Eventually this approach could be tested for its applicability to managing children with ACEs to incentivize providers to focus on early childhood experiences.
      • Delbanco S.
      The payment reform landscape: bundled payment. Health Affairs (blog).
      It should be noted that this approach does conflict with the ACO model as it carves out payment for a defined condition from the total costs of all care for a patient.
      The momentum to reform provider payment has only increased since the ACA. In 2015, the Medicare Access and Children's Health Insurance Program Reauthorization Act (MACRA) put into place a sweeping overhaul of how Medicare pays physicians and is the most significant change in provider payment since the establishment of the Resource Based Relative Value Scale in 1989. Reimbursement will be based on 4 areas: quality, cost, technology use, and practice improvement. While the passage of MACRA has no direct relationship to child health or pediatrics, the American Academy of Pediatrics (AAP) led efforts to comment on the MACRA proposed rule and wrote letters to support reauthorization because they recognized that models in Medicare are often adopted and adapted to Medicaid, the Children's Health Insurance Program (CHIP), and private payers in a trickle-down phenomenon.
      • Miller D.
      AAP's advocacy for CHIP, homevisiting pays off. AAP News.
      • Dreyer B.P.
      Letter from the president: celebrate your role in victories for child health in 2015. AAP News.
      The AAP has recognized how MACRA could help create emphasis and measures for quality in pediatrics, thus improving care.
      Proactively engaging in the development of additional evidence-based measures relevant to pediatric care for ACEs would support their eventual use in MACRA-like approaches in Medicaid and CHIP and under private sector plans.

       Extending the Role of Health Care Providers

      As important as coverage is, and as important as delivery system and payment reform could be, in any strategy to address ACEs, alone they will make little difference in achieving optimal care for children experiencing ACEs. While the ACA mandates that basic preventive services, including pediatric services and behavioral health services, for children under the health insurance exchanges be available at no cost (first dollar coverage),

      Find out what Marketplace health insurance plans cover. HealthCare.gov. Available at: https://www.healthcare.gov/coverage/what-marketplace-plans-cover/. Accessed June 15, 2016.

      the benefit package offered under the exchanges is not as robust as in Medicaid, and it will likely be insufficient to ensure appropriate assessment, treatment, and referrals for children with ACEs.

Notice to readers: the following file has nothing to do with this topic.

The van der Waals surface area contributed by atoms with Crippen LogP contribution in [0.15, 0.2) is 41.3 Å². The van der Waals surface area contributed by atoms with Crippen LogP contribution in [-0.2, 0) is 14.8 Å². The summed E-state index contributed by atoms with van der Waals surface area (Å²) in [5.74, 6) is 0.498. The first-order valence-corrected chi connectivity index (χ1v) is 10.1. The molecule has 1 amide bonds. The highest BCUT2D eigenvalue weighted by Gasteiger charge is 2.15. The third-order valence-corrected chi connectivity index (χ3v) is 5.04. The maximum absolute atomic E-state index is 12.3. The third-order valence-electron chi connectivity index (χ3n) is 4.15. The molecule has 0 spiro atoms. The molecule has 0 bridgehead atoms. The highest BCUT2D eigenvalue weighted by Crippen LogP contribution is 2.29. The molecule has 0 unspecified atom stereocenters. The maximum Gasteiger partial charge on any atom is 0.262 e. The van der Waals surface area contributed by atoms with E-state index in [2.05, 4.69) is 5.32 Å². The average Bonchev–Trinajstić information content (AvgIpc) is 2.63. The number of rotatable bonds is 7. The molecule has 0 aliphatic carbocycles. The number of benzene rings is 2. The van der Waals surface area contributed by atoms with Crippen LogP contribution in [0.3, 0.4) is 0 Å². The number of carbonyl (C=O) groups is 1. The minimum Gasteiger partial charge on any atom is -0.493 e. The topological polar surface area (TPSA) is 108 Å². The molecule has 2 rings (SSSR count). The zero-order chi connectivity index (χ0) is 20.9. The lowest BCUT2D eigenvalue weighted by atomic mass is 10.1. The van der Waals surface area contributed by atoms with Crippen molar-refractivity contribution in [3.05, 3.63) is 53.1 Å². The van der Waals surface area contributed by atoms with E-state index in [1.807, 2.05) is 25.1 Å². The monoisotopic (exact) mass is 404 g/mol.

Medicaid coverage includes the important requirement for Early and Periodic Screening, Diagnostic, and Treatment (EPSDT) services.

      Centers for Medicare and Medicaid. Early and periodic screening, diagnostic, and treatment. Available at: https://www.medicaid.gov/medicaid/benefits/epsdt/index.html. Accessed June 7, 2017.

      Thus, assessments for ACEs under Medicaid coverage would fall under the EPSDT requirements, and if proactively pursued by state Medicaid programs, it could have a significant impact on children's health and well-being (as discussed by Rosenbaum
      • Rosenbaum S.
      ACEs and child health policy: the enduring case for EPSDT.
      in this issue). However, it should be noted that health plans in the exchanges usually do not have requirements for comparable screening and treatment, potentially hindering the ability of providers to identify and address ACEs.

      Early and periodic screening, diagnostic, and treatment. Medicaid.gov. Available at: https://www.Medicaid.gov/Medicaid-CHIP-Program-Information/By-Topics/Benefits/Early-and-Periodic-Screening-Diagnostic-and-Treatment.html. Accessed June 15, 2016.

      For the first time, the ACA has linked recommendations from the United States Preventive Services Task Force (USPSTF) to coverage by health plans. The USPSTF makes recommendations on the types of screening, counseling services, and preventive medicine that should be implemented in a primary-care setting.

      US Preventive Services Task Force. Available at: http://www.uspreventiveservicestaskforce.org/. Accessed June 15, 2016.